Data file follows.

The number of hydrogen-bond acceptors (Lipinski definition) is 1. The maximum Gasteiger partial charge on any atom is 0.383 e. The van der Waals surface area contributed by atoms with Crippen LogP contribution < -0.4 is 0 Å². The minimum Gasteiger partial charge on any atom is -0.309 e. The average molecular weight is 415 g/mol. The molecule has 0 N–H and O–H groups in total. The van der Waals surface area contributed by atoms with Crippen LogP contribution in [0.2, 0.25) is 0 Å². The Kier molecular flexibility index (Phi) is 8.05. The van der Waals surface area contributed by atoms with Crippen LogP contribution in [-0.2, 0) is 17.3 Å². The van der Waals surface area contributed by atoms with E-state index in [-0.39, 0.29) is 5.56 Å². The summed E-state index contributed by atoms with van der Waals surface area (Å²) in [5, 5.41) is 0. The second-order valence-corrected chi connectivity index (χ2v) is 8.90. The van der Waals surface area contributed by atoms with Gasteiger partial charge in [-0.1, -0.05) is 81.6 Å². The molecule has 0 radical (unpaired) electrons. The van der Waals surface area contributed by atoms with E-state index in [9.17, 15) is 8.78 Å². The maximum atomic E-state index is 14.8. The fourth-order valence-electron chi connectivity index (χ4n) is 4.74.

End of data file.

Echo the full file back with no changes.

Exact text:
The number of hydrogen-bond acceptors (Lipinski definition) is 1. The maximum Gasteiger partial charge on any atom is 0.383 e. The van der Waals surface area contributed by atoms with Crippen LogP contribution < -0.4 is 0 Å². The minimum Gasteiger partial charge on any atom is -0.309 e. The average molecular weight is 415 g/mol. The molecule has 0 N–H and O–H groups in total. The van der Waals surface area contributed by atoms with Crippen LogP contribution in [0.2, 0.25) is 0 Å². The Kier molecular flexibility index (Phi) is 8.05. The van der Waals surface area contributed by atoms with Crippen LogP contribution in [-0.2, 0) is 17.3 Å². The van der Waals surface area contributed by atoms with E-state index in [-0.39, 0.29) is 5.56 Å². The summed E-state index contributed by atoms with van der Waals surface area (Å²) in [5, 5.41) is 0. The second-order valence-corrected chi connectivity index (χ2v) is 8.90. The van der Waals surface area contributed by atoms with Gasteiger partial charge in [-0.1, -0.05) is 81.6 Å². The molecule has 0 radical (unpaired) electrons. The van der Waals surface area contributed by atoms with E-state index in [9.17, 15) is 8.78 Å². The maximum atomic E-state index is 14.8. The fourth-order valence-electron chi connectivity index (χ4n) is 4.74.